Wednesday, April 11, 2007

Split files in Linux

Split a file into pieces.

SYNTAX

split [-linecount | -l linecount ] [ -a suffixlength ] [file [name] ]

split -b n [k | m] [ -a suffixlength ] [ file [name]]

-linecount | -l linecount Number of lines in each piece. Defaults to 1000 lines.
-a suffixlength Use suffixlength letters to form the suffix portion of the filenames of the split file. If -a is not specified, the default suffix length is 2. If the sum of the name operand and the suffixlength option-argument would create a filename exceeding NAME_MAX bytes, an error will result; split will exit with a diagnostic message and no files will be created.
-b n Split a file into pieces n bytes in size.
-b n k Split a file into pieces n*1024 bytes in size.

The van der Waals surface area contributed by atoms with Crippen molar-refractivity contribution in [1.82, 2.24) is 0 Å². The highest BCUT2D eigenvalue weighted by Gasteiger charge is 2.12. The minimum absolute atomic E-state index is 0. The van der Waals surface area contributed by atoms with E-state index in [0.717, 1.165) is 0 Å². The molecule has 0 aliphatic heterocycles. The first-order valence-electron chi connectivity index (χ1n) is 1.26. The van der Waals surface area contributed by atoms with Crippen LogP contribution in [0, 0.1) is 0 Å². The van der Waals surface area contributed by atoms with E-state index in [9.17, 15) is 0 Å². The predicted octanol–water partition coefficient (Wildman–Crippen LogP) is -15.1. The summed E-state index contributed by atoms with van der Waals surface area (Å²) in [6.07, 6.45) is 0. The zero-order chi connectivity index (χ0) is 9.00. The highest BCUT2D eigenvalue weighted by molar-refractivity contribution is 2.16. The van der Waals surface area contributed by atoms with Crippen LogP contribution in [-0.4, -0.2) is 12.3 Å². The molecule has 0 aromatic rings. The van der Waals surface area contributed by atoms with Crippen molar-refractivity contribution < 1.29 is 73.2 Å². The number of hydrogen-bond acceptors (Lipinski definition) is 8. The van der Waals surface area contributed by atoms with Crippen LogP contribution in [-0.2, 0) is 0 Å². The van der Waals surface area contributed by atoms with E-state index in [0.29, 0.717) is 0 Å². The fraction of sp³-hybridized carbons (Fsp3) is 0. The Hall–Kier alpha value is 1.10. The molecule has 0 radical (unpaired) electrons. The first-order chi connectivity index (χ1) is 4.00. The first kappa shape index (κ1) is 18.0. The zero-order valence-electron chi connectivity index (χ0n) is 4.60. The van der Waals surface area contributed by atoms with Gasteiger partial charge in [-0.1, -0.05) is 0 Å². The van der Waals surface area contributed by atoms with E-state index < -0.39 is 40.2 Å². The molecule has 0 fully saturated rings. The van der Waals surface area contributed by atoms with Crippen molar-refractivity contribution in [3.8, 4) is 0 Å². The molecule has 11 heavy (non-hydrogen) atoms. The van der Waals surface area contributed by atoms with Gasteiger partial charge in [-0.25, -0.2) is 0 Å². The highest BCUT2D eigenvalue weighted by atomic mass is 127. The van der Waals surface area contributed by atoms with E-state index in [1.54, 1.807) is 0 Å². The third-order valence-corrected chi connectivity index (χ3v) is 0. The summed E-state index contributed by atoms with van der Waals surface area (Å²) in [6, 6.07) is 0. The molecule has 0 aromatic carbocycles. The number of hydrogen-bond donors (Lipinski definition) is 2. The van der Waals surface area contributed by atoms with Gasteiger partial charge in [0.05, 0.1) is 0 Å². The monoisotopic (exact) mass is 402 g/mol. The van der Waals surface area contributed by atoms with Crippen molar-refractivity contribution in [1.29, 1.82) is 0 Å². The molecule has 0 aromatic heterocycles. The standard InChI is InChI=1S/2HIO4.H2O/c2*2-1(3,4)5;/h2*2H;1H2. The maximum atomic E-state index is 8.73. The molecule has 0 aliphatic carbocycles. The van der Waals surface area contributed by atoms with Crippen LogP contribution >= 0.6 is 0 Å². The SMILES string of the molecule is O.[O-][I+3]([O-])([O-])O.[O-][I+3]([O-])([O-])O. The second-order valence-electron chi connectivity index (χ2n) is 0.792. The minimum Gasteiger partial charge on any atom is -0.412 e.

-b n m Split a file into pieces n*1048576 bytes in size.
file The path name of the ordinary file to be split. If no input file is given or file is -, the standard input will be used.
name The prefix to be used for each of the files resulting from the split operation. If no name argument is given, x will be used as the prefix of the output files. The combined length of the basename of prefix and suffixlength cannot exceed NAME_MAX bytes; see OPTIONS.

EXAMPLES

split -b 22 newfile.txt new - would split the file "newfile.txt" into three separate files called newaa, newab and newac each file the size of 22.

split -l 300 file.txt new - would split the file "newfile.txt" into files beginning with the name "new" each containing 300 lines of text each



source here

2 comments:

Raja said...

how abt merge

Hunter said...

to merge you can use: cat /file1 /file2..n > /merged-file